However,I have been left  feeling angry, hurt and enormously demoralized  by your comments this morning on CNN, and your recent article in the Washington Post .

I teach fifth grade in an upper middle class public school in Massachusetts.  I have been teaching for more than 20 years, and have been ranked as a “Highly Qualified” educator.

I oppose the Common Core State Standards and the upcoming PARCC tests for several reasons, none of which you have considered in your opinion.

First: The standards no doubt are an attempt to create a uniform set of expectations for all students in the United States.   While I applaud the idea of setting standards for our children, I disagree strongly with the idea that all students in all places MUST reach them on a given day. The current system punishes schools and teachers for each child who fails to reach the standards, disregarding issues of ability/disability, native language and (most crucially) poverty.  The standards are being used as a bludgeon, rather than a goal.

Second: The CCSS were created without the input of a single elementary school teacher. Not ONE. Instead, representatives of major corporations (Pearson, Microsoft, Apple, to name a few) were part of the original consortium.  

Third: The CCSS and PARCC are funneling hundreds of millions of dollars to the above named corporations.  Dollars that could have been spent on decreasing class sizes, training teachers, building safer, cleaner, new schools or providing services to children who live in poverty.

The pushback against the Common Core is hardly a “tragedy”.  It is, in fact, a reasoned, thoughtful, powerful reaction to the corporate takeover of our public schools and the government’s failure to address the true needs of our students.

I would encourage you to research ACHIEVE, Pearson Corporation, FairTest.org, Diane Ravitch and the true story of the Common Core State Standards

 

Schools for Sale!!!


Oh, my flippin’ God.

This is beyond disgusting.

I just found this website on a post from the Badass Teacher’s Association.

Before you click on the link, please think about this.  My 30 years of teaching experience and my Master’s Degree and my 56 hours of graduate credit beyond that degree will be of no importance to me at all once we go to the proposed teacher evaluation system where my salary and my standing will be almost entirely dependent upon the scores that my students earn on the latest standardized tests.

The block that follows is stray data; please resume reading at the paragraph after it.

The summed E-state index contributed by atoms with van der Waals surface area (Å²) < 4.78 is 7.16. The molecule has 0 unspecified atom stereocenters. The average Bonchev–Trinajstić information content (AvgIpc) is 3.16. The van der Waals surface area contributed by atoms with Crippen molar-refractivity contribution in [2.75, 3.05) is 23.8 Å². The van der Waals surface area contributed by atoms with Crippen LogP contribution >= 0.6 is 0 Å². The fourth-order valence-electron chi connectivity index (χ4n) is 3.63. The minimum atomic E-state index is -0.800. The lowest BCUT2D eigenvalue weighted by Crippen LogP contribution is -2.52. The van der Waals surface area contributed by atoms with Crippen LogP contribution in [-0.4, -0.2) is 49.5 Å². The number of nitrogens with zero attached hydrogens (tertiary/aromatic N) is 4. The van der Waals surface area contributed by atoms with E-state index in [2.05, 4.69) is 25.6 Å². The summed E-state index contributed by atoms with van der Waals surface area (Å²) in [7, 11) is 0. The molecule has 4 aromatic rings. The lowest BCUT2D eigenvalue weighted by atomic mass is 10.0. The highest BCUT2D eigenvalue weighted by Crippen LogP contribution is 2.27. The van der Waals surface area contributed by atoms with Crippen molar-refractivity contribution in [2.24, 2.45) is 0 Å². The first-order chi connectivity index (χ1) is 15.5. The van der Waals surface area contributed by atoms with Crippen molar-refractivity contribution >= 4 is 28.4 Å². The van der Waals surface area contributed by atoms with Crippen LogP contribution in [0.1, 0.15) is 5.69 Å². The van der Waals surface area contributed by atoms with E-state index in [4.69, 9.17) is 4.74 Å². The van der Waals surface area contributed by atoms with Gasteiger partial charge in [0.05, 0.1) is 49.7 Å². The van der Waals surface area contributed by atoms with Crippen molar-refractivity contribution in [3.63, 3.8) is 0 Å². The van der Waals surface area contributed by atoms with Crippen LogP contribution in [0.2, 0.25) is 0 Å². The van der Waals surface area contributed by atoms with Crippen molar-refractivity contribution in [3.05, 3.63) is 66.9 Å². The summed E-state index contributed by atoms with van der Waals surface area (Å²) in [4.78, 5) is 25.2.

Please understand that my daughter’s financial stability and job security as a teacher will depend upon the students’ scores on these tests.

And before you check this link, try to grasp the fact that students who don’t speak English, students who are autistic, students who are deaf, students who are oppositional/defiant and students who are homeless and hungry will all be tested on the same Pearson Corporation standardized test.

Now that you know all that, click on this link. Read for yourself about exactly how the damn tests are going to be scored.

To quote my students, “Seriously, dude?”  Any recent college grad with a degree in philosophy or biology or comparative religions can earn 12 bucks an hour scoring the essays that will be used to decide my fate?

Are. You. Fucking. Serious.

Read it.  Then weep.

https://austin.craigslist.org/etc/4368426307.html

Paranoia runs deep


So I was just over on the Badass Teachers Facebook page.  I love those crazy radicals, you know?  The fringe movement of 40,000 educators who think that all this testing is a very bad idea.   They claim that there are powerful corporate interests at work in the current insane push to implement the Common Core State Standards and the PARCC testing.

You know the interests I mean.  The ones who have created the standards.  The same ones who are selling the curriculum aligned to the standards and  who are also marketing the tests.  Those  corporate interests.  The ones with Bill Gates and Pearson Corp. in the lead.

So on the BATs page I was reading about a conference being held this weekend in Denver, including parents and teachers who oppose the imposition of all of these standards and tests.  The conference was being livestreamed on Ustream.   I guess the intention was to allow parents to make informed decisions about what kind of testing they allow their kids to participate in.